Postnuptial FAQ

Written by Jonathan Breeden

March 15, 2019

When the rich and famous divorce, you often hear there’s a prenuptial agreement that determines the rights of the parties and the property split. But did you know that after you marry, you can enter into a postnuptial agreement? This is like a prenup, but is drafted after the wedding. Just like a prenuptial agreement, a postnuptial contract will be used to distribute property and determine other issues in the event of a divorce.

If you believe a postnup might be warranted for your marriage, a North Carolina postnuptial attorney can help. At Breeden Law Office, attorney Jonathan Breeden can determine if a postnup is right for you, and guide you through the process of drafting one. To schedule a consultation of your case, call (919) 661-4970 today, or reach out through the online form.

What You Need to Know About Postnuptial Agreements

Just because you are contemplating a postnup doesn’t mean your marriage is on the rocks. These types of agreements are also beneficial for estate planning, especially if the parties have previous marriages and children from those unions. Or, you may have inherited substantial assets since you got married.

Regardless of your reasons for wanting a postnup, there are likely several questions running through your mind, including:

Are there different types of postnuptial agreements?

Postnuptial agreements can differ depending on your needs. For example, you may want a contract that details how assets and liabilities are divided in case of divorce. Or, you may simply want a document that provides for the waiver of spousal rights in the event of death. In some instances, an agreement can be fashioned as a framework for separation as related to issues of custody, child and spousal support, and divisions of assets.

How is a valid postnuptial agreement made?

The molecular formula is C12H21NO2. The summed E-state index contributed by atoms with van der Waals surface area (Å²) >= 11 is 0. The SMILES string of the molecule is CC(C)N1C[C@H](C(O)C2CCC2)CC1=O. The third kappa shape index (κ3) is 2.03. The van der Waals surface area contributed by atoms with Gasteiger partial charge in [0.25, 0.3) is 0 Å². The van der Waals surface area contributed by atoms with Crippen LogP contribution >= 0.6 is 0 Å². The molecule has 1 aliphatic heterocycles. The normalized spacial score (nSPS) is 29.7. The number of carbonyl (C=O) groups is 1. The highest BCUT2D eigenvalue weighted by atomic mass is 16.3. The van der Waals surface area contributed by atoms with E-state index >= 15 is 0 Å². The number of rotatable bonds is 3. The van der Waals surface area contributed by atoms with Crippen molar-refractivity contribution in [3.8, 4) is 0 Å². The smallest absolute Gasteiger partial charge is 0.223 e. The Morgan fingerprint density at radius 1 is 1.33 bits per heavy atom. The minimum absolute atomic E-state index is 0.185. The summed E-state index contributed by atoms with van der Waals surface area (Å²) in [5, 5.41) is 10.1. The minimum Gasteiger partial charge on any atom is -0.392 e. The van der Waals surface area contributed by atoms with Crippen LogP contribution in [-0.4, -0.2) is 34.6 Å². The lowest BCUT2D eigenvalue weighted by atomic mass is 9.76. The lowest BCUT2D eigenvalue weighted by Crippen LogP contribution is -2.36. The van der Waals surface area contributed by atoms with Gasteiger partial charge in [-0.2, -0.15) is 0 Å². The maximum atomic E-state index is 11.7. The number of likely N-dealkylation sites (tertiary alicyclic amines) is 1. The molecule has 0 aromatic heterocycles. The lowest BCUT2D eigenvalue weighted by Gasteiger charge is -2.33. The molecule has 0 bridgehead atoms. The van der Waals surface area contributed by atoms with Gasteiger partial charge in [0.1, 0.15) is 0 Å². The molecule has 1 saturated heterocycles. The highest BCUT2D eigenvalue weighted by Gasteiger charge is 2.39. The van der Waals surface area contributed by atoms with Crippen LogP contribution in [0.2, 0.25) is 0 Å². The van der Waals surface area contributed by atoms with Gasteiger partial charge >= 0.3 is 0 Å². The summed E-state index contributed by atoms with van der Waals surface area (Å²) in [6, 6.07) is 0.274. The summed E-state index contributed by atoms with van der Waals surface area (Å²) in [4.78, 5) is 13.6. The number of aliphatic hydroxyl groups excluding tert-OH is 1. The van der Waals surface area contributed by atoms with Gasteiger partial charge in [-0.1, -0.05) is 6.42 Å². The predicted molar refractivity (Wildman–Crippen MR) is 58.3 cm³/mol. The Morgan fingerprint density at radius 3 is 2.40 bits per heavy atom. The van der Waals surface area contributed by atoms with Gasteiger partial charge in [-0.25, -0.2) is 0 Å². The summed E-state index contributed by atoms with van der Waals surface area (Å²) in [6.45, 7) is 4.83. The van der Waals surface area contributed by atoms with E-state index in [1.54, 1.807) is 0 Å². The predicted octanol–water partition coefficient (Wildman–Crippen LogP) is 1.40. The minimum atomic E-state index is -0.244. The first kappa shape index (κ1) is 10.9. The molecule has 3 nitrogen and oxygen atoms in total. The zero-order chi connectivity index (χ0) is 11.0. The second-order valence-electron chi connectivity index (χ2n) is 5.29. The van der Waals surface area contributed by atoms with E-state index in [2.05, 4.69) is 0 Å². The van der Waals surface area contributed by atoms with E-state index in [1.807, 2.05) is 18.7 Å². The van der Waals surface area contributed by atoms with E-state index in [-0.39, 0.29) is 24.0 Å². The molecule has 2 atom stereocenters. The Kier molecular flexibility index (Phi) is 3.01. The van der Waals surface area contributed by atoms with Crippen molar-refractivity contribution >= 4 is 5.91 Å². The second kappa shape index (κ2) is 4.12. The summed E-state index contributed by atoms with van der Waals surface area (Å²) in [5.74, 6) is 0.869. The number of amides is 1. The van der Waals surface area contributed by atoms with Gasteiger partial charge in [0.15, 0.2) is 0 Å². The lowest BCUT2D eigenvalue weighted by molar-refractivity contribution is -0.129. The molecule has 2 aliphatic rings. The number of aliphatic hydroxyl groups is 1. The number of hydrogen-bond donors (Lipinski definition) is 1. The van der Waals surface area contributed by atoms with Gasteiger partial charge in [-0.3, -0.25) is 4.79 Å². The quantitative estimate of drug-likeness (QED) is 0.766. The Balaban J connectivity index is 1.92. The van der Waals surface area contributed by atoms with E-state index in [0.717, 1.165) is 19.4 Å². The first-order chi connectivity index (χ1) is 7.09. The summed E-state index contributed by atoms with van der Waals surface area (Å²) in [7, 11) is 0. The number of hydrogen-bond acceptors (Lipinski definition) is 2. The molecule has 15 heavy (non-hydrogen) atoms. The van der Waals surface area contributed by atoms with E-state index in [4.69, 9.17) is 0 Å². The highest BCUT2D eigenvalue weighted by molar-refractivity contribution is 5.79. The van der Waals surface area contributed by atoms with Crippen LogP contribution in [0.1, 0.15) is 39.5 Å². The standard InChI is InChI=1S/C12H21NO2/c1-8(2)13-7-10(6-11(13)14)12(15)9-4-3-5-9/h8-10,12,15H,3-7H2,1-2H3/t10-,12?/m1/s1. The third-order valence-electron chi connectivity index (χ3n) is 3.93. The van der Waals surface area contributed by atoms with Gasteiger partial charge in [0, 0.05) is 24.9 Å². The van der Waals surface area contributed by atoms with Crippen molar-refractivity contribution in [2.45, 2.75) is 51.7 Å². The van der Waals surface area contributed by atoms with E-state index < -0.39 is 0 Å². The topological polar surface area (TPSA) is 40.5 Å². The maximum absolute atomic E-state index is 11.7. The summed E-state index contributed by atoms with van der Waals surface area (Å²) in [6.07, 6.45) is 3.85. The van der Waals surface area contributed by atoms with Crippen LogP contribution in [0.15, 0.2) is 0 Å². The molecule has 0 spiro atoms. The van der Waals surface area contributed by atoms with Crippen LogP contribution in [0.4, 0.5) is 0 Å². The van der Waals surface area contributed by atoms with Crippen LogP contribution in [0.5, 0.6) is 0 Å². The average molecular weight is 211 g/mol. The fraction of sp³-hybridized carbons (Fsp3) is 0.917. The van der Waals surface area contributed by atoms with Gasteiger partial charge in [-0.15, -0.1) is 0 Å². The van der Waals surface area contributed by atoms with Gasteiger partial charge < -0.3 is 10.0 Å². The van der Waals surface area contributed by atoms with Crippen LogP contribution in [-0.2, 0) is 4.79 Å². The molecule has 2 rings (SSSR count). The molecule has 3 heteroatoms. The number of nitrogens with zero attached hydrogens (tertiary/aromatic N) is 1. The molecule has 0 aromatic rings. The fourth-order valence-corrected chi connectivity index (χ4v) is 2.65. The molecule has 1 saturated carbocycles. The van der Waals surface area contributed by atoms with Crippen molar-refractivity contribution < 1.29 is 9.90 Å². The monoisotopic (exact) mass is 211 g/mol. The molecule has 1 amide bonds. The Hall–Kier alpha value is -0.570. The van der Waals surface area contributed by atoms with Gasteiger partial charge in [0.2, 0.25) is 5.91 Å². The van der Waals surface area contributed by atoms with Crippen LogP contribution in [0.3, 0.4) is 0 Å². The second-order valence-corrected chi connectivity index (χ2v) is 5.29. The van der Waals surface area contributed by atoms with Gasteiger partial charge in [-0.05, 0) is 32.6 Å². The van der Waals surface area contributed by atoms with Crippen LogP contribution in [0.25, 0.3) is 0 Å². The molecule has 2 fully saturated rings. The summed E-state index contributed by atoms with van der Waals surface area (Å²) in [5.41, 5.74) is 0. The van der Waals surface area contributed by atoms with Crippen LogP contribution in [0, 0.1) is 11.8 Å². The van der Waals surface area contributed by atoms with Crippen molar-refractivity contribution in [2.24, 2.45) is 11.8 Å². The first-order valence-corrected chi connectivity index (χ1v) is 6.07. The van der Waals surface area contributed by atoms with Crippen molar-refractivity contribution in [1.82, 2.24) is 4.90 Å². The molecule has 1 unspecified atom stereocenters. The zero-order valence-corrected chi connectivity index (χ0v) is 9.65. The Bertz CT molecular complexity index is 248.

Valid North Carolina postnups must be in writing and clearly state that you and your spouse are waiving certain rights and obligations. The agreement must be consistent with public policy, and it must be signed not only by the parties, but also a certifying officer. A certifying offer can be a notary public, judge, or court clerk.

What invalidates a postnuptial agreement?

A judge will evaluate a few different factors when determining the validity of a postnup, including if either party signed under duress or coercion. For example, if your spouse threatened you with bodily harm or to take the children away if you didn’t sign, a judge will likely find the agreement invalid. In addition, a postnup might be invalidated by fraud if a party is found to be hiding assets.

Does a postnuptial agreement help or hurt a marriage?

The effect of a postnuptial agreement on a marriage is dependent on the circumstances under which it is sought. A troubled marriage may grow more challenging if the subject of a postnuptial agreement is broached, but it also might be an incentive for you and your spouse to work it out. In some situations, a postnup may be helpful to marital harmony if it settles property matters fairly, especially when there are children from previous relationships.

Call an NC Postnup Attorney for Help

As the above FAQs show, a postnuptial agreement is a complicated legal document that must be fair to both parties. If a judge thinks it is unjust, the document could be invalidated and not considered in the event of a divorce. That’s why it is essential to have an attorney at Breeden Law Office help. Conveniently located in Garner, Angier, Smithfield, and Raleigh, NC, attorney Jonathan Breeden can help draft a postnuptial agreement specifically for your situation. Call (919) 661-4970 today, or reach out online to schedule an initial consultation of your case.


Divorce In North Carolina: What You Need To Know

A book by Jonathan Breeden